Making a Difference for a Cleaner World

To transition into a cleaner world, there need to be short-term and long-term efforts and engagement made by industries, society, and individuals. The Government of Canada, along with 120 other countries around the world, has committed to moving to net-zero emissions by 2050.

Net-zero emissions mean that the Canadian economy either emits no greenhouse gases or offsets its emissions through innovative solutions. This goal is essential to creating a sustainable world.

Greenhouse gases (GHG) are created when hydrocarbons (natural gas, oil, etc.) are burned, releasing carbon dioxide (CO2), methane and nitrous oxide into the air. Increased levels of GHGs in the atmosphere create an increase in temperature, causing changes in our climate and planet which have lasting effects.

In Canada, the biggest contributors to emissions are agriculture, transportation and oil and gas. However, many of our lives depend on these industries for jobs, well-being, food and accessibility. While we transition and push for cleaner technology through solar, wind, hydrogen and electricity, the efficient use of oil and natural gas is still important. Investments have been made into technology and innovation to help offset emissions, and create negative emission technologies such as carbon capture, use and storage. There continue to be many opportunities for industries to contribute and assist in creating cleaner solutions while meeting global energy demand.

For oil and gas, one of the most greenhouse gas-intensive sources is coal. Coal-fired power plants account for almost 40 per cent of the world’s electricity, making it a leading contributor to climate change. Canada has made a goal as part of the Organisation for Economic Co-operation and Development (OECD) to phase out traditional coal power by 2030. For communities powered by coal for economy and jobs, there have been solutions to transform to natural gas-fired electricity to help support the transition to cleaner energy. There have been new jobs created in the electricity sector which support the goal of 90 per cent non-emitting electricity by 2030. In 2018, Canada’s coal phase-out efforts were evident after all coal-fired power plants in Ontario were decommissioned and the number of annual smog days in the province was reduced to zero from 52. Phasing out coal and investing more is an important step to becoming net-zero.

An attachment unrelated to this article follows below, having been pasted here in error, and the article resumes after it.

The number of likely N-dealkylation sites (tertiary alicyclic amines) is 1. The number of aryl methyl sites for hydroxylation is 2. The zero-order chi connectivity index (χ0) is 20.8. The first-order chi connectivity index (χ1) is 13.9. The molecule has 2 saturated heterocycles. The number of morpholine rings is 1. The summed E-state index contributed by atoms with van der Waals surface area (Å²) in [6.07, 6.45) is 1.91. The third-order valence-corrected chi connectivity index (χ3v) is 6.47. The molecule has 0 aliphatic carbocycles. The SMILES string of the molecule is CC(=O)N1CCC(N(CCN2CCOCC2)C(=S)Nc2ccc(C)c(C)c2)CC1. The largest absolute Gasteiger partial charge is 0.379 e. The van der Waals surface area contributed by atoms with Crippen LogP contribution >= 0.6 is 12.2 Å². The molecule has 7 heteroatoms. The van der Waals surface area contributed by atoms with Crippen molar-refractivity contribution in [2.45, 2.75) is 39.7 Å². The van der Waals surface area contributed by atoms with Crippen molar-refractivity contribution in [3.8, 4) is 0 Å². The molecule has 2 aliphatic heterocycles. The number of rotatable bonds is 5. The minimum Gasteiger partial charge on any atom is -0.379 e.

Transportation emissions in Canada are related to road transportation, including personal transportation. The more vehicles on the road, the more emissions in the air. Since 2005, there has been a 42 per cent increase in total vehicles in Canada. Every kilometre counts as we increase our fleet on the road. To create a cleaner transportation system in Canada, the Government has set a mandatory target for all new light-duty cars and passenger trucks to be zero-emission by 2035 and are increasing public transportation in many cities. There are purchase incentives on eligible zero-emission vehicles and there will be an increased stringency of emission standards on existing vehicles.

Agriculture is a non-energy GHG emission sector relating to livestock and the production of crops. Each livestock contributes to emissions in the air, as do inorganic nitrogen fertilizers in agricultural soils. In 2019, methane emissions from livestock digestion accounted for 41 per cent of total agricultural emissions. To help reduce emissions from agriculture, Canada is investing in landfill-methane-capture projects that repurpose waste as fuel and are supporting renewable fuels and bio-based products.

In 2020, Parliament introduced the Canadian Net-Zero Emissions Accountability Act to establish a series of interim emissions reduction targets at five-year milestones towards 2050, to ensure Canada is reaching its overall goal of net-zero. These improvements are great indicators that there is change occurring and there is a focus on cleaner emissions on a global stage.

So, what can you do to help?

For individuals, every little bit helps, and any opportunity to reduce emissions is important. 2050 may seem like a long time away, but at this stage – it’s less than 20 years in the future. While emissions vary significantly from province to territory, due to variations in population, energy sources and economy. No matter where you live, it’s your responsibility to do something.

To make a difference in your own life, and the lives of others – educate yourself. Read about climate change, check out resources at government websites, environmental websites, industry sources, and more about becoming net-zero.

Purchase an electric vehicle. Look into carbon offsets when you travel. Add solar panels to a house or cabin. Monitor your energy usage. Plant trees. Buy organic. Small (and big) changes to lifestyle can help support a healthier future for your family and have a lasting positive impact on the planet.

Contributor | + posts

Allison Penton is a passionate communicator, storyteller, and writer. She is currently working on the Trans Mountain Expansion Project in British Columbia. Allison has a Bachelor of Commerce (Co-op) and Master of Business Administration (MBA) from Memorial University of Newfoundland. She has experience working in utilities, major projects, and non-profits.

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